User Characterization: You like landscape photography but you need a kit that can do more than just that. You look for the best jack of all trades with an eye on the budget and you appreciate autofocus.
The typical casual landscape phographers are people who shoot landscapes as well as portraits, parents on vacation (me for example 😉 ) or people who just don’t like to different lens kits for different use cases.
This article is the third part of a series on the best landscape lenses for the Sony a7/a9 series in which we explore sets of landscape lenses for different user types.
Top pick: Sony FE 4/16-35
The Sony FE 4/16-35 is the top pick for everybody who puts the focus mostly on landscape photography but still needs the comfort of autofocus and zoom. The lens performs on a high level across the zoom range (except at 35mm wide open), focuses quite closely and has handy features like fast autofocus and image stabilization. It shines for all wide and ultra wide angle uses except of envirenmental portraiture, where the lack of speed can be limiting.
Alternative Top Pick: Sony FE 2/28
The FE 2/28 is a two stops faster lens compared to the Sony FE 4/16-35 which results in larger potential for subject isolation. It is my recommendation for everybody who puts the focus on environmental portraits or who doesn’t need an ultra wide angle lens. The lens is tiny, focuses very fast, has nice bokeh and is sharp enough in the center wide open. It is very attractive for the casual landscape photographer because it is sharp across the frame stopped down and can use ultra wide and fisheye converters if needed. The lens relies on auto-correction of distortion, especially for architecture photography.
- The Zeiss Batis 2/25 is sharper than the FE 2/28 and has better flare resistance. It is equally fast but a bit wider (23mm effectively). It has strong LoCA wide open and less smooth bokeh.
- The Sony GM 2.8/16-35 is probably the top pick in this category but so expensive that most people who do landscape photography just casually can’t afford it.
Top pick: Sony FE 1.8/55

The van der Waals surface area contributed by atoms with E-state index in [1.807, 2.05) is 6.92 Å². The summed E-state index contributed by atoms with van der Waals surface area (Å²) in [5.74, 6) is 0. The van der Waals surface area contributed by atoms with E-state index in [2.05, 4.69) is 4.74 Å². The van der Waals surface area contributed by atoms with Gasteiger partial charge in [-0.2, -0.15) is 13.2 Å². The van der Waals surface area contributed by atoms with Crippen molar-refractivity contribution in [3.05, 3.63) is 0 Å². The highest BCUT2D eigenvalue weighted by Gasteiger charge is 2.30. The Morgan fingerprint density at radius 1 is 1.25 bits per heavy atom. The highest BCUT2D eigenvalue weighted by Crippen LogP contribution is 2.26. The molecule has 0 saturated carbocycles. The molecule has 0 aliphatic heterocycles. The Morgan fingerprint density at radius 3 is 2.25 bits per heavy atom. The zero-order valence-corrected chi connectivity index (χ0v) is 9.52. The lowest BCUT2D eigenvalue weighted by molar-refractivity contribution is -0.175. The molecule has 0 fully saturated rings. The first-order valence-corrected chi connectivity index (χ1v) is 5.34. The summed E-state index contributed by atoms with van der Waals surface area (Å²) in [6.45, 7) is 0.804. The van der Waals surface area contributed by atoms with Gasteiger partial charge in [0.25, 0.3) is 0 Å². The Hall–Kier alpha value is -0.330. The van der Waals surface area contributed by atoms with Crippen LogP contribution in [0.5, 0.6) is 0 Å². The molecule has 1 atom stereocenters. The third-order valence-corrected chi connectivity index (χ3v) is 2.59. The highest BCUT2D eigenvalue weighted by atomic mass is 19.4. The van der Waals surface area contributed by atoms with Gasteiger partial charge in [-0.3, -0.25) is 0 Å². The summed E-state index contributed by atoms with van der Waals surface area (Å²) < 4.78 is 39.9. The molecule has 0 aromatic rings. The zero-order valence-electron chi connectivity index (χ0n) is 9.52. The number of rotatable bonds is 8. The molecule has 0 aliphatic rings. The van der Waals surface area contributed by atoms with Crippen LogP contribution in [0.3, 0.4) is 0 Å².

The Sony FE 1.8/55 is a very good standard lens and the top pick for the casual landscape photographer. It does an impressive double job as a portrait and landscape lens. The greatest feature of this lens is the very high sharpness across the whole frame already wide open. It increases even stopped down, but I wouldn’t hesitate to take portraits at f1.8 and landscapes at f2.8. The bokeh is smooth although not perfect (visible onion rings and cat eyes wide open). The autofocus of this lens is one of the fastest of all FE lenses and the lens is very light. The implementation of focus by wire isn’t as good as with the newer Sony lenses.
- The Sony FE 1.8/50 is the budget 50mm lens of the Sony FE system. Its autofocus has a horrendous reputation but got improved via firmware updates. It lives in the shadow of the Sony FE 1.8/55 but it does a decent job as a cheap portrait and landscape lens.
- The Sony FE 2.8/50 Macro is also a versatile choice in this category, but the slow autofocus and the moderate speed (for a prime lens) can be limiting for portraits.
- The Sony FE 2.8/24-70 GM is a zoom lens that sets the benchmark in many categories. It is my top recommendation for everybody who needs a fast standard zoom lens. The Sony FE 4/24-105 looks like a respectable contender but nobody of us used it yet, could be a good single lens solution for the casual landscape photographer.
Of course, the Sony FE 1.4/35 and the Sony FE 1.4/50 are attractive (wide) standard lenses, but they are quite bulky and exhibit a midzone dip at infinity. Therefore I recommend these lenses mainly for people who put their emphasis on portrait photography.
Top pick: Sony FE 1.8/85
The Sony FE 1.8/85 offers a great price/performance ratio. A rare exception in the Sony lineup in this regard. It is already very sharp wide open with slightly reduced sharpness at close distances. The bokeh is quite good but not as excellent as the Sony FE 1.4/85 GM. The lens is small, quite light and focuses very fast. It is suited very well for landscape photography with basically zero distortion and great sharpness across the frame stopped down. Only the mediocre flare resistance can be a limiting factor. The FE 1.8/85 is a great landscape/portrait hybrid lens.
- The Sony FE 1.4/85 GM is optically even better than the Sony FE 1.8/85 but is more expensive and more bulky.
- The Zeiss Batis 1.8/85 should be mentioned here as well. It is more expensive than the FE 1.8/85 and shows some pincushion distortion but features image stabilization as well as better flare resistance.
- The Sony FE 4/70-200 G OSS is a good tele zoom lens with very fast autofocus, image stabilization. The sharpness and the bokeh are quite good across most of the zoom range, the maximum magnification could be better.
- We didn’t use the Sony FE 2.8/70-200 GM so far. There are mixed reports about its performance but it should be a good pick for the casual landscape photographer if the budget and the pocket size are no restraints.
- Sony FE landscape lenses Part 1: Only the best is good enough
- Review: Zeiss Batis Distagon T* 25mm f2
- Sony FE lenses: A comprehensive and independent guide v1.2
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